Hiding the ragged remains of the pen in a drawer, he stood and faced his wife with a smile. “I think I might see them before I retire.” 

“Suit yourself, husband.” 


As he mopped his damp brow with a thin elbow and concentrated on silently navigating the stairs, it never occurred to Lord Maleham that his wife’s indulgence was the only reason he could make this clandestine journey to his four-year-old daughter’s bed-roomHad Siobhan not inspired him to seek the child out after the tumultuous birth, thus allowing him to discover his daughter with her hands around the new infant’s throat, he would not be making this tip-toed climb to the second floor chamber where his daughter dreamed away the nightBut such details were always lost on him, so accustomed was he to his wife’s silent machinations that directed his troubled existence.  

When he’d reached her door, he was out of breath and sweating even more profuselyHe smoothed back his silver threaded black hair with nervous hands and wiped his palms on his trousers. With a puzzled squint, he regarded the door, its similarity to the other thresholds in the hall momentarily driving his errand from his thoughts 

Then he remembered.  

Stifling a sob, he sucked in a painful nose-full of air, clamped his damp fist around the brass door knob, and crept inside. 

In a room swathed by shadow, only a tiny bump in the moon-lit bedclothes registered the presence of his daughterThe bump wiggled and a child’s soft sigh drifted up. Lord Maleham moved round the side of the bed so he could better observe the sleeping childShe was lying on her stomach, and her dark hair was spread wide on the pillows like a stainpremonitive chill ran through Michael Blackthorn at the sightCautiously, he reached across her form and fetched the unused pillow that lay beside her head.  

The girl wriggled and flipped over on her back, forcing him to duck behind the curtains that drooped from the huge bed’s canopy and lent the chamber its gloom drenched ambiance. When he peeked out again, he could see the little girl’s slumbering face, but her expression was far from the blank, peaceful cast a parent would wish for his childHer little brow was furrowed, and her cherub mouth wreathed in linesThe sight was heartbreaking in its familiarity, for he too had never slept peacefully as a child. It was only further proof of a truth that was becoming all too apparent for his fragile mind to absorb.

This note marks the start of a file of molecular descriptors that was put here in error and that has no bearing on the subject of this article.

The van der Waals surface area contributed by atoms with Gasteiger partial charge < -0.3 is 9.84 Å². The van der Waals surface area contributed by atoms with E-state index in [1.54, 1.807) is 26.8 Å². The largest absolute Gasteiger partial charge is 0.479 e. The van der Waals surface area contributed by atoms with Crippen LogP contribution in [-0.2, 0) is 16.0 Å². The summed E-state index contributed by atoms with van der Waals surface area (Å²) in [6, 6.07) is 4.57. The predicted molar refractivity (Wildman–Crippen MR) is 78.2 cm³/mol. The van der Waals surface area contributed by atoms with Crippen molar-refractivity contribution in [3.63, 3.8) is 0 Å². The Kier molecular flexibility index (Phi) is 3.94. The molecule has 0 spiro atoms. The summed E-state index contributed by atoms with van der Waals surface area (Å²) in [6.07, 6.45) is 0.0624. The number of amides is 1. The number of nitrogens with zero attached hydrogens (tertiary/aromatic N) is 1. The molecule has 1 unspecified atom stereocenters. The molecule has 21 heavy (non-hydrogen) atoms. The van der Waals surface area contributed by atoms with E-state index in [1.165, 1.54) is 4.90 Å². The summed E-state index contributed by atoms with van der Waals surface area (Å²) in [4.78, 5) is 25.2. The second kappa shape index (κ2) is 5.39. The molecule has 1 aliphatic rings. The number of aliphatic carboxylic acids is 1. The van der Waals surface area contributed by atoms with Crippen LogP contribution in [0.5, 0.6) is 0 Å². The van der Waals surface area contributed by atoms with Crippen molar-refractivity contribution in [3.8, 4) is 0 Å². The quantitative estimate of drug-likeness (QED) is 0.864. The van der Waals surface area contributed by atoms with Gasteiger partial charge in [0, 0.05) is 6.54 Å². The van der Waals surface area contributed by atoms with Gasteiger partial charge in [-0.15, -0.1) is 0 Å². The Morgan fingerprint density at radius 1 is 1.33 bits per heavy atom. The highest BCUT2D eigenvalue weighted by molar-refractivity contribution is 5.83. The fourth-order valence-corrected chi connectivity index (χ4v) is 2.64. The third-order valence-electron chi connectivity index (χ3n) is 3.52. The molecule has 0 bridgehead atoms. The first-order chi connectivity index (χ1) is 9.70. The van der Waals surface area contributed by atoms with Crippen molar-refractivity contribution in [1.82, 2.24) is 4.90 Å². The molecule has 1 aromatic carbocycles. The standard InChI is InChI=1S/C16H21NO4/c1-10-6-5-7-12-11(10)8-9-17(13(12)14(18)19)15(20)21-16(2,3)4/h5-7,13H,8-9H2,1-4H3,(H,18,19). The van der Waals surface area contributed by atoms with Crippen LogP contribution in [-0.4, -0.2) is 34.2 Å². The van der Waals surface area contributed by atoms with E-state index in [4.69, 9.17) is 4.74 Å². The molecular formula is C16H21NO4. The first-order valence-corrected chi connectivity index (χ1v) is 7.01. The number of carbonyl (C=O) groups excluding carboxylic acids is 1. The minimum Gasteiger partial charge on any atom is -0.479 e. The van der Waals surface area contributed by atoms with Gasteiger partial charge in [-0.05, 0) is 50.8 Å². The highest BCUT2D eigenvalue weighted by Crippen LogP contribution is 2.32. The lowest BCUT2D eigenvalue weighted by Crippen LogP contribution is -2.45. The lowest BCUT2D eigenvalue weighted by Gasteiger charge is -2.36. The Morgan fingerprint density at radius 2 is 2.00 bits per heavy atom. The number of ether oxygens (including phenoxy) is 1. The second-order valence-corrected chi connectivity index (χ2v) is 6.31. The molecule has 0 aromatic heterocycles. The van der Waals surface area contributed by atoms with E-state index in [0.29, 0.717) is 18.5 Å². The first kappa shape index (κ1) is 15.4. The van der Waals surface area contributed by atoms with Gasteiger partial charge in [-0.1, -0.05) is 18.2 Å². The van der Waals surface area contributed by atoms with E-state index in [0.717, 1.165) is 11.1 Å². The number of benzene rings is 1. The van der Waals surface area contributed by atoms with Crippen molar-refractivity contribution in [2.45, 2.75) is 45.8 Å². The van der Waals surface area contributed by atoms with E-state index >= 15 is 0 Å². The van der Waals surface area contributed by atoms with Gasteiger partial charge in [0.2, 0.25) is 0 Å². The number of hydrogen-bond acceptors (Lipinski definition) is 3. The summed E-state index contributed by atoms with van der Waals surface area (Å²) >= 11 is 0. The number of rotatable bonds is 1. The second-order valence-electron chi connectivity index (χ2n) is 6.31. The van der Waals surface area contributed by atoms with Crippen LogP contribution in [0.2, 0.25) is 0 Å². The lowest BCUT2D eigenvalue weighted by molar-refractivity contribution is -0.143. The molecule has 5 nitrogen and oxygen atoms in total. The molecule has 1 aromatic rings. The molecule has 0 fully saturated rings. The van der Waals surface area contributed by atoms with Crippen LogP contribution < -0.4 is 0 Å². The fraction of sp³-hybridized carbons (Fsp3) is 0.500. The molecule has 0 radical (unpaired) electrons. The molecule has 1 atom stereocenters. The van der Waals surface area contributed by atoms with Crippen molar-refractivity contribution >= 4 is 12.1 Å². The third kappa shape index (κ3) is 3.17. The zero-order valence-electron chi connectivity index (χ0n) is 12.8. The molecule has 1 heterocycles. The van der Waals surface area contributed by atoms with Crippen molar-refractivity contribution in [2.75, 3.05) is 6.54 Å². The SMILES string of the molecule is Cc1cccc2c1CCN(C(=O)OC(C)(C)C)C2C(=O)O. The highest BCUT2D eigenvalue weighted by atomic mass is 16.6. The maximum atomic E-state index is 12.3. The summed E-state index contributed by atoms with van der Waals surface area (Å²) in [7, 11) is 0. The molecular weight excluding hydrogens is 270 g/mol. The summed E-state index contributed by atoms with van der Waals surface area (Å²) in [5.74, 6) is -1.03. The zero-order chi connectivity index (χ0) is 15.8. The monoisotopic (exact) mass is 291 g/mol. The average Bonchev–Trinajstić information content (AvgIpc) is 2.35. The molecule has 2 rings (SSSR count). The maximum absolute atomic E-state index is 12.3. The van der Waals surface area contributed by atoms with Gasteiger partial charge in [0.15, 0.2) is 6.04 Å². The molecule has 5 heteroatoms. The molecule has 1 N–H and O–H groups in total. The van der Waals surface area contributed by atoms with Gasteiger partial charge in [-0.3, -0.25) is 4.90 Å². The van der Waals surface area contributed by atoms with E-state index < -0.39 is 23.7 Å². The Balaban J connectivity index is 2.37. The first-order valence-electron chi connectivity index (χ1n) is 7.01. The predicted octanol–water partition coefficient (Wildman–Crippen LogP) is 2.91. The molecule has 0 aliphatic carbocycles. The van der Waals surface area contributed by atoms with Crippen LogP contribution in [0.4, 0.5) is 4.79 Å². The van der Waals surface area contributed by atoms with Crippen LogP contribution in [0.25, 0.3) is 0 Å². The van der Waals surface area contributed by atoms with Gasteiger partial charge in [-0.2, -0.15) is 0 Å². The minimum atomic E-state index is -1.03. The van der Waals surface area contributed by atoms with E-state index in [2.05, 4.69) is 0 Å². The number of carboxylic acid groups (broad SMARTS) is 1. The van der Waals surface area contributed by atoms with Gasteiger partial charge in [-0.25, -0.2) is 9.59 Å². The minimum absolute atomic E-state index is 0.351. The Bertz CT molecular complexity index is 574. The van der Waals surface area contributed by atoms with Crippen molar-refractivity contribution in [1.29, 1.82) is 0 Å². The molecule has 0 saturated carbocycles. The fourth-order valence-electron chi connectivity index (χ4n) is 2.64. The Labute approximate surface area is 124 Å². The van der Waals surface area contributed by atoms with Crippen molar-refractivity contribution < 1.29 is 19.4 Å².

With shaking hands, he centered the pillow above the sleeping child’s face. 

Her eyes opened. Her bright green irises, a hue so vibrant they almost glowed, fixed on the hovering pillow, then flicked to her father’s faceThe two regarded each other in silence for several moments; then the little girl rolled over to sleep once more 

Dropping the pillow, Michael thrust his fist into his mouth to stifle a sob. He tore his gaze from the girl, only to glimpse a pale glint of white dangling from the canopy of her bed. Dread colored the grief that had seized him, prompting him to look closer. A passing shadow lifted and the light unveiled the delicate china toes of a baby doll, a baby doll that had been hung from the beam of the canopy by a handkerchief, as if from a hangman’s noose. 

By the time Lord Maleham had backed out of the room and shut the door behind him, he was weepingHe staggered down the hall to his bedchamber. Shoving open the door, he scrambled to his writing desk and snatched at his stationaryHe scrawled on the linen sheet with hands trembling so badly they rendered the message illegible 

The restless grief which had seized him set him scrambling around the room like a man possessed. But he moved from task to task--slipping the note under his wife’s chamber door, sawing down the cords to the draperies--with undeniable purpose. Once armed with the drapery cord, he wrapped its length with careful precision, then carried it with him out of his chamber. short walk brought him to a balcony, closed off by floor to ceiling glass doors. The moonlight gleamed on the stone walkway, bleaching it whiter than bone. Blackthorn stepped out onto it, then firmly knotted the end of the chord around the railing. The free end, he likewise knotted firmly around his throat. 

© Copyright 2019 Joe Shirley. All rights reserved.